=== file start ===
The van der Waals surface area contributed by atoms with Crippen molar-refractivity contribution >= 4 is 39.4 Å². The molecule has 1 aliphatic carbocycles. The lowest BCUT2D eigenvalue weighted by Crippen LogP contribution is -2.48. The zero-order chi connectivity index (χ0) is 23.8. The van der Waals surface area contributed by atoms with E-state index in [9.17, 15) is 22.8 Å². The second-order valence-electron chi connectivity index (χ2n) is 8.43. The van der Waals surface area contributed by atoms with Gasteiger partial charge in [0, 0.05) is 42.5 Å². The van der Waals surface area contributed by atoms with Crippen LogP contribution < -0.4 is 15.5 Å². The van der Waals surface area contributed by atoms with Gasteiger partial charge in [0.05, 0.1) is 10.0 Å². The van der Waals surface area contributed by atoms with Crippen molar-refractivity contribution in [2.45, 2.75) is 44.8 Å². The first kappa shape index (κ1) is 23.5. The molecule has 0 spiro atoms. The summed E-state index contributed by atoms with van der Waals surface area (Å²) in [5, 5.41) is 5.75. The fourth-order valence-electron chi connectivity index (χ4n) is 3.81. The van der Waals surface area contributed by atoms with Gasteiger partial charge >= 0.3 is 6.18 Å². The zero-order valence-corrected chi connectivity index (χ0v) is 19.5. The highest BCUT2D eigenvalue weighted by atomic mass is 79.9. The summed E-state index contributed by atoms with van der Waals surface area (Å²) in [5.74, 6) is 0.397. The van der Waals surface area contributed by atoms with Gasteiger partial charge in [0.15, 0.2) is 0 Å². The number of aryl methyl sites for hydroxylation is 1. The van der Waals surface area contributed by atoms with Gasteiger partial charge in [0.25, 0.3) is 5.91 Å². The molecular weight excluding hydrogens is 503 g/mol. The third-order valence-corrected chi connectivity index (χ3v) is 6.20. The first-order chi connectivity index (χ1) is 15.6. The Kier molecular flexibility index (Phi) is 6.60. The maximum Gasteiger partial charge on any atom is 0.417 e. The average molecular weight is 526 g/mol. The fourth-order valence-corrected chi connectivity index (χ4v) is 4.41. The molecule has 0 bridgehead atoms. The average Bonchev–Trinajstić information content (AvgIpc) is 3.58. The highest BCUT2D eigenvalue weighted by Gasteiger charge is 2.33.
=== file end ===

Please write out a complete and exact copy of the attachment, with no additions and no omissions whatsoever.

The van der Waals surface area contributed by atoms with Crippen molar-refractivity contribution >= 4 is 39.4 Å². The molecule has 1 aliphatic carbocycles. The lowest BCUT2D eigenvalue weighted by Crippen LogP contribution is -2.48. The zero-order chi connectivity index (χ0) is 23.8. The van der Waals surface area contributed by atoms with E-state index in [9.17, 15) is 22.8 Å². The second-order valence-electron chi connectivity index (χ2n) is 8.43. The van der Waals surface area contributed by atoms with Gasteiger partial charge in [0, 0.05) is 42.5 Å². The van der Waals surface area contributed by atoms with Crippen LogP contribution < -0.4 is 15.5 Å². The van der Waals surface area contributed by atoms with Gasteiger partial charge in [0.05, 0.1) is 10.0 Å². The van der Waals surface area contributed by atoms with Crippen molar-refractivity contribution in [2.45, 2.75) is 44.8 Å². The first kappa shape index (κ1) is 23.5. The molecule has 0 spiro atoms. The summed E-state index contributed by atoms with van der Waals surface area (Å²) in [5, 5.41) is 5.75. The fourth-order valence-electron chi connectivity index (χ4n) is 3.81. The van der Waals surface area contributed by atoms with Gasteiger partial charge >= 0.3 is 6.18 Å². The zero-order valence-corrected chi connectivity index (χ0v) is 19.5. The highest BCUT2D eigenvalue weighted by atomic mass is 79.9. The summed E-state index contributed by atoms with van der Waals surface area (Å²) in [5.74, 6) is 0.397. The van der Waals surface area contributed by atoms with Gasteiger partial charge in [0.15, 0.2) is 0 Å². The number of aryl methyl sites for hydroxylation is 1. The van der Waals surface area contributed by atoms with Gasteiger partial charge in [0.25, 0.3) is 5.91 Å². The molecular weight excluding hydrogens is 503 g/mol. The third-order valence-corrected chi connectivity index (χ3v) is 6.20. The first-order chi connectivity index (χ1) is 15.6. The Kier molecular flexibility index (Phi) is 6.60. The maximum Gasteiger partial charge on any atom is 0.417 e. The average molecular weight is 526 g/mol. The fourth-order valence-corrected chi connectivity index (χ4v) is 4.41. The molecule has 0 bridgehead atoms. The average Bonchev–Trinajstić information content (AvgIpc) is 3.58. The highest BCUT2D eigenvalue weighted by Gasteiger charge is 2.33.